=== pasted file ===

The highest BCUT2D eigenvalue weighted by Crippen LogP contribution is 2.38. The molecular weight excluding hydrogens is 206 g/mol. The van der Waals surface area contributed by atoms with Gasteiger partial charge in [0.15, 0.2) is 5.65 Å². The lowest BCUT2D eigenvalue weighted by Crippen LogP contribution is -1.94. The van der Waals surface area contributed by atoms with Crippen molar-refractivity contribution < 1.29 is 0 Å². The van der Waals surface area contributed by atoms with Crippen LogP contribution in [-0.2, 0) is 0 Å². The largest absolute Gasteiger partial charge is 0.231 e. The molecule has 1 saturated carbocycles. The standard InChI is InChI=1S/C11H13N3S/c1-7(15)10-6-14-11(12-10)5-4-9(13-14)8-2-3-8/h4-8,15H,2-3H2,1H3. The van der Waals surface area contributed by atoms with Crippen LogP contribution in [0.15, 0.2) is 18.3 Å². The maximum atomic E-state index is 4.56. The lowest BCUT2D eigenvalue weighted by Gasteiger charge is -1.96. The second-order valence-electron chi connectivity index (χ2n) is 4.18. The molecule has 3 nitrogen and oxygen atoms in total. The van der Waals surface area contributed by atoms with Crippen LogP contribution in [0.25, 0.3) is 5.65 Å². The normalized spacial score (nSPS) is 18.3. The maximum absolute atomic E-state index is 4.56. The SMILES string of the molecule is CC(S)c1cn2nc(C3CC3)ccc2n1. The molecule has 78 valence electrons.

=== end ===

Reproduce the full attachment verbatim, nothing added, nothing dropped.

The highest BCUT2D eigenvalue weighted by Crippen LogP contribution is 2.38. The molecular weight excluding hydrogens is 206 g/mol. The van der Waals surface area contributed by atoms with Gasteiger partial charge in [0.15, 0.2) is 5.65 Å². The lowest BCUT2D eigenvalue weighted by Crippen LogP contribution is -1.94. The van der Waals surface area contributed by atoms with Crippen molar-refractivity contribution < 1.29 is 0 Å². The van der Waals surface area contributed by atoms with Crippen LogP contribution in [-0.2, 0) is 0 Å². The largest absolute Gasteiger partial charge is 0.231 e. The molecule has 1 saturated carbocycles. The standard InChI is InChI=1S/C11H13N3S/c1-7(15)10-6-14-11(12-10)5-4-9(13-14)8-2-3-8/h4-8,15H,2-3H2,1H3. The van der Waals surface area contributed by atoms with Crippen LogP contribution in [0.15, 0.2) is 18.3 Å². The maximum atomic E-state index is 4.56. The lowest BCUT2D eigenvalue weighted by Gasteiger charge is -1.96. The second-order valence-electron chi connectivity index (χ2n) is 4.18. The molecule has 3 nitrogen and oxygen atoms in total. The van der Waals surface area contributed by atoms with Crippen LogP contribution in [0.25, 0.3) is 5.65 Å². The normalized spacial score (nSPS) is 18.3. The maximum absolute atomic E-state index is 4.56. The SMILES string of the molecule is CC(S)c1cn2nc(C3CC3)ccc2n1. The molecule has 78 valence electrons.